Do you have any kind of special or unique signature, symbol, or feature you include in your work that you’d be willing to reveal?
I love mythological and literary symbolism, so there are almost always elements of that in my stories, such as a scar used as a symbol of a character’s triumph over adversity or an oblique reference to the “eating of the pomegranate seeds” in the Hades/Persephone myth.
What advice would you give young aspiring artists?
You’re the only person in the world uniquely positioned to produce the work that 100% appeals to you in form and content. Work on what makes you happy.
Conversely, if you don’t enjoy what you’re doing or you find that you’re bored with the piece, then take a break and don’t feel bad about taking a break. You’re a human being, not a machine! Treat yourself kindly and you’ll come back to the work when you’re ready.
Where on the spectrum do you identify?
Asexual and sex-repulsed as hell. I’ll say that I’m biromantic, but my take on romantic love is best described by that Pepe Silvia screenshot from It’s Always Sunny in Philadelphia.
Have you encountered any kind of ace prejudice or ignorance in your field? If so, how do you handle it?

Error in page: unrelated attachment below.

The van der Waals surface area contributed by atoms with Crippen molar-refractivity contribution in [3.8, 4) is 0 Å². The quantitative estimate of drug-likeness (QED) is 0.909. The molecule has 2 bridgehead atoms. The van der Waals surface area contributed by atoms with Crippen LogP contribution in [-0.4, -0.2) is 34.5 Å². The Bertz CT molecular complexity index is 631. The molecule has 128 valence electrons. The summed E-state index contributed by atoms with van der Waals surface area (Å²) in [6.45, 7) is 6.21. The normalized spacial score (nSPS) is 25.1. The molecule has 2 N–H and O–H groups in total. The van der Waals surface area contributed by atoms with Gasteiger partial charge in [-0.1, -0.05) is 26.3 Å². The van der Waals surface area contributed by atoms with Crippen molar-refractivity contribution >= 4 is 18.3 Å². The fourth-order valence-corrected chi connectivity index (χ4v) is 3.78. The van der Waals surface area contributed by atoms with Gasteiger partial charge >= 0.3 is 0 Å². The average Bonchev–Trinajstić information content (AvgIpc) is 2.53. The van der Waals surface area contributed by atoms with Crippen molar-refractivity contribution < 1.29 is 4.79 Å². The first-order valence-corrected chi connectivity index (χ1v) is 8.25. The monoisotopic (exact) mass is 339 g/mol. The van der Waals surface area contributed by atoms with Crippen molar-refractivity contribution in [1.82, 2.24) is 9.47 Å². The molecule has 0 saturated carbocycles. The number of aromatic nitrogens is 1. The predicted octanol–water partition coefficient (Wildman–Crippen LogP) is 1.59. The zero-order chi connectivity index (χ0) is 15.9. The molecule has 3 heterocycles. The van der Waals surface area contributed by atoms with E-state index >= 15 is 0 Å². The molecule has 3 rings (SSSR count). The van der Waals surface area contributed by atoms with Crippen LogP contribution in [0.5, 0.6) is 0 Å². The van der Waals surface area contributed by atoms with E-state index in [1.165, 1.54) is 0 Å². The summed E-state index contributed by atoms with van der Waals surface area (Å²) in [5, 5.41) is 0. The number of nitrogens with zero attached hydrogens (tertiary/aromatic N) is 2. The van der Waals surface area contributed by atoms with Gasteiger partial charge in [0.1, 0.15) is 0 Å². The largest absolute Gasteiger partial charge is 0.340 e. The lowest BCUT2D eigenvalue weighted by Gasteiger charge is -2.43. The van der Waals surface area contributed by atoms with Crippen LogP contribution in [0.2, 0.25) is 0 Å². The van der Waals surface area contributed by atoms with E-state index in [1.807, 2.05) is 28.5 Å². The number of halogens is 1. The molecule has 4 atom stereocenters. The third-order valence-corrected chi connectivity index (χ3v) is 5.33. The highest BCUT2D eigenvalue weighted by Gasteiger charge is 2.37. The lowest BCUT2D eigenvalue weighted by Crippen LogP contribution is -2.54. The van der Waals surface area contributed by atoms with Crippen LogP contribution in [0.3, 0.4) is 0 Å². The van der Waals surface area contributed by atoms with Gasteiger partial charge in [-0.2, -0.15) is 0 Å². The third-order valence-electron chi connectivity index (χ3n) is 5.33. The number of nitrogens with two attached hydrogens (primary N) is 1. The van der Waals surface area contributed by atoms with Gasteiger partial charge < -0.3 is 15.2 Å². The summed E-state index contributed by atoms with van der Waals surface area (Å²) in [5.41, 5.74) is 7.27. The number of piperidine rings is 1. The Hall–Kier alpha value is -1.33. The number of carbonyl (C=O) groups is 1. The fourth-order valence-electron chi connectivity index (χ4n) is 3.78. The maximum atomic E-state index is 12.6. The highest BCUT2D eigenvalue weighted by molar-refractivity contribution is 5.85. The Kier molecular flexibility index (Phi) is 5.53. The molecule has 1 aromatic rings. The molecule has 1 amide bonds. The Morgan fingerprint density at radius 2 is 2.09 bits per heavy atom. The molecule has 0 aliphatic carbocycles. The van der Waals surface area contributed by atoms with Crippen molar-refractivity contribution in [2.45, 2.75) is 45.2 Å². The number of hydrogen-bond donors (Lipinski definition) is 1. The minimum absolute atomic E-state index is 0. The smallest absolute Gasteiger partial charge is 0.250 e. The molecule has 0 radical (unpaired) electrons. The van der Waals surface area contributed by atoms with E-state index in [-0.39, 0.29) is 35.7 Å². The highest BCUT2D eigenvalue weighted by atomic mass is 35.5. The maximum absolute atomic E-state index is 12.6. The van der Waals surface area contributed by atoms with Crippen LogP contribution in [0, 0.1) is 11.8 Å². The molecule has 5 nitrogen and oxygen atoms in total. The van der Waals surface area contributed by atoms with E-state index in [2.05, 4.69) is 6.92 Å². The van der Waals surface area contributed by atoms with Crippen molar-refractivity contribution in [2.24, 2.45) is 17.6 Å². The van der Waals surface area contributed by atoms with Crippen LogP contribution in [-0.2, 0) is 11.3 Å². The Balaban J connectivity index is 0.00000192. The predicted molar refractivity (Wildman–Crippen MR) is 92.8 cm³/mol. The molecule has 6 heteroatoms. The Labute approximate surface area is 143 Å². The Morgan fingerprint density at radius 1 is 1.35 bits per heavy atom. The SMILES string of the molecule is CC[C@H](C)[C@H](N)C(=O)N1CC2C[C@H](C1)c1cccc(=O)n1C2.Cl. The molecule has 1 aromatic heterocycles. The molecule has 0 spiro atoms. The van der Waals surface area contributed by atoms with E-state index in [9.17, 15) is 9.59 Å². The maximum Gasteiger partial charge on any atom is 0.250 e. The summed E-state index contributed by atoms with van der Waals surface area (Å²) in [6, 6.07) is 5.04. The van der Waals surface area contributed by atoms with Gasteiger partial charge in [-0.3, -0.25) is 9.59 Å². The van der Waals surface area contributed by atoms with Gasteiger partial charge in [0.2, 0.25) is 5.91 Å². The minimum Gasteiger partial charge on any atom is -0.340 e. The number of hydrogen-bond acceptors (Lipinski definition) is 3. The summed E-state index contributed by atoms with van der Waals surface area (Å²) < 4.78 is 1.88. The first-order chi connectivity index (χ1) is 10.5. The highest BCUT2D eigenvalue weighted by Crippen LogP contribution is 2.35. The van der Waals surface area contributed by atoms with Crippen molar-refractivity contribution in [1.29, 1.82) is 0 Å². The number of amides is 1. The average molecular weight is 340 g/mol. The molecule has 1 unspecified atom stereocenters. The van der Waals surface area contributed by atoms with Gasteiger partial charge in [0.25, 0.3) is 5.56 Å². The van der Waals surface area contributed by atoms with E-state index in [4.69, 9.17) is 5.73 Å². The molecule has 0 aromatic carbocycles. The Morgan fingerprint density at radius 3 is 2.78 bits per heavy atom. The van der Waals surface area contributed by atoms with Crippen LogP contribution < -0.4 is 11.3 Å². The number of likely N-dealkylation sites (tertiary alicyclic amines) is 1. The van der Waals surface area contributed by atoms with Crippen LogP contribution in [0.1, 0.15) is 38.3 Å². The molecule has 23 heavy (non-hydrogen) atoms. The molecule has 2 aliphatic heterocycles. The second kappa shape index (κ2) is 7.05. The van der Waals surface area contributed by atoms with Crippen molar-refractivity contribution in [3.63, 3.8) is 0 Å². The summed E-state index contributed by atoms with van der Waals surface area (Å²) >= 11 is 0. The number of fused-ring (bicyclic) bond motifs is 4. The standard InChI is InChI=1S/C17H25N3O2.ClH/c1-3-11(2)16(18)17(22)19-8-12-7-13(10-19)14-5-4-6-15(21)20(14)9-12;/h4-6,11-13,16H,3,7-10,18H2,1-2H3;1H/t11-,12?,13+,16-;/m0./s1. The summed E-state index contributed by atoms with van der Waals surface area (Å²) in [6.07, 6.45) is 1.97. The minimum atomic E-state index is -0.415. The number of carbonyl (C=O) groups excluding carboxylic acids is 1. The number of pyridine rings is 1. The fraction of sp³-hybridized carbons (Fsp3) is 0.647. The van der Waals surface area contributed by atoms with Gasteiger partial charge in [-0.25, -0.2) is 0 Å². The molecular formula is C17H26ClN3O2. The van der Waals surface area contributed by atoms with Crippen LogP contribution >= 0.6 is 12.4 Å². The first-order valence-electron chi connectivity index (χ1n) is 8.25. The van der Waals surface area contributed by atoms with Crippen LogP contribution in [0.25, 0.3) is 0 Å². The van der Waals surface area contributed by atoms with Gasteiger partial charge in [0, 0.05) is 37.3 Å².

I’ve worked in public libraries for the last three years, and I haven’t experienced any prejudice from any of my coworkers, thankfully! But I’m also not really open at work (either about being ace or about being bi), so that might be part of it.
The only issue I’ve had has been that I have a really hard time shelving titles in the romance section. The covers make me kind of queasy (no one on them is wearing nearly enough clothes), so I just avoid working in that section as much as possible.
What’s the most common misconception about asexuality that you’ve encountered?
On a general level: it’s a phase and something we’ll grow out of, or that there’s something inherently childish about it as an orientation.
On a personal level: being asexual means that I’m inherently not interested in (or incapable of having) a committed partnership with another person.
What advice would you give to any asexual individuals out there who might be struggling with their orientation?
Where you are and how you’re feeling is okay! Give yourself space to figure out how who you are and how you feel. Don’t let anyone convince you that your truth isn’t a valid truth.
Finally, where can people find out more about your work?
https://ewambheim.wordpress.com/ is the hub for my published work. I have one short story there that you can read for free as a PDF, and it also includes links to the Amazon pages for Wolves in the Fold and More Than Enough.
https://ajumbleofpages.tumblr.com/ is the Tumblr I use for sharing writing updates.
Please also check out the Goodreads page for More Than Enough: https://www.goodreads.com/book/show/36327532-more-than-enough
Folx have left some very kind and heartfelt reviews there and on its Amazon page!
Thank you, Elizabeth, for participating in this interview and this project. It’s very much appreciated.